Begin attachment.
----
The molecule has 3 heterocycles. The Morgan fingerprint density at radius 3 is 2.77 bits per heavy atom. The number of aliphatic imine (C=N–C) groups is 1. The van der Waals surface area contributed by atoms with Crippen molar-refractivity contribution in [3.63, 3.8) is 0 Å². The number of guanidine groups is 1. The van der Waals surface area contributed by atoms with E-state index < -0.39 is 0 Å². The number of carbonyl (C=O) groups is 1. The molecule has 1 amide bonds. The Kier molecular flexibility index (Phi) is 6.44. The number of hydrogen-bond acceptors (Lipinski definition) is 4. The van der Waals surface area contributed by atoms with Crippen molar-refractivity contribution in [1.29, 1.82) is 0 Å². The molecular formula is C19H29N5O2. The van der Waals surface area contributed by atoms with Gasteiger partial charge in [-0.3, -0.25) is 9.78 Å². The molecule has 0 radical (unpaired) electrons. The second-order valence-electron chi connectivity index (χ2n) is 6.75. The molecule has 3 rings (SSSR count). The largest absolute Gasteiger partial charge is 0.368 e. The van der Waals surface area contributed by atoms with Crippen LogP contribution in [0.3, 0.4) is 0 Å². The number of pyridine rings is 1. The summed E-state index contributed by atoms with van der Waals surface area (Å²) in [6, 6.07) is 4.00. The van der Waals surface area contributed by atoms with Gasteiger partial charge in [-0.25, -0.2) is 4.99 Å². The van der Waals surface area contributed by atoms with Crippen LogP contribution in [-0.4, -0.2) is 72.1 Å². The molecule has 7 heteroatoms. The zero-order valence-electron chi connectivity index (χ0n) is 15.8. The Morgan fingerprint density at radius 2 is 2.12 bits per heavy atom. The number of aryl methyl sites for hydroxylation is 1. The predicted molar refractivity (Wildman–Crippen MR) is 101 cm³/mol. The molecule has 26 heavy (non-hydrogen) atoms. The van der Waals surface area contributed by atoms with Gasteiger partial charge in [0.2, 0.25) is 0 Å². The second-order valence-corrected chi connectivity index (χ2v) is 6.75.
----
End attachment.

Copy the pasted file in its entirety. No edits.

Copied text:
The molecule has 3 heterocycles. The Morgan fingerprint density at radius 3 is 2.77 bits per heavy atom. The number of aliphatic imine (C=N–C) groups is 1. The van der Waals surface area contributed by atoms with Crippen molar-refractivity contribution in [3.63, 3.8) is 0 Å². The number of guanidine groups is 1. The van der Waals surface area contributed by atoms with E-state index < -0.39 is 0 Å². The number of carbonyl (C=O) groups is 1. The molecule has 1 amide bonds. The Kier molecular flexibility index (Phi) is 6.44. The number of hydrogen-bond acceptors (Lipinski definition) is 4. The van der Waals surface area contributed by atoms with Crippen molar-refractivity contribution in [1.29, 1.82) is 0 Å². The molecular formula is C19H29N5O2. The van der Waals surface area contributed by atoms with Gasteiger partial charge in [-0.3, -0.25) is 9.78 Å². The molecule has 0 radical (unpaired) electrons. The second-order valence-electron chi connectivity index (χ2n) is 6.75. The molecule has 3 rings (SSSR count). The largest absolute Gasteiger partial charge is 0.368 e. The van der Waals surface area contributed by atoms with Crippen LogP contribution in [0.3, 0.4) is 0 Å². The number of pyridine rings is 1. The summed E-state index contributed by atoms with van der Waals surface area (Å²) in [6, 6.07) is 4.00. The van der Waals surface area contributed by atoms with Gasteiger partial charge in [-0.25, -0.2) is 4.99 Å². The van der Waals surface area contributed by atoms with Crippen LogP contribution in [-0.4, -0.2) is 72.1 Å². The molecule has 7 heteroatoms. The zero-order valence-electron chi connectivity index (χ0n) is 15.8. The Morgan fingerprint density at radius 2 is 2.12 bits per heavy atom. The number of aryl methyl sites for hydroxylation is 1. The predicted molar refractivity (Wildman–Crippen MR) is 101 cm³/mol. The molecule has 26 heavy (non-hydrogen) atoms. The van der Waals surface area contributed by atoms with Gasteiger partial charge in [0.2, 0.25) is 0 Å². The second-order valence-corrected chi connectivity index (χ2v) is 6.75.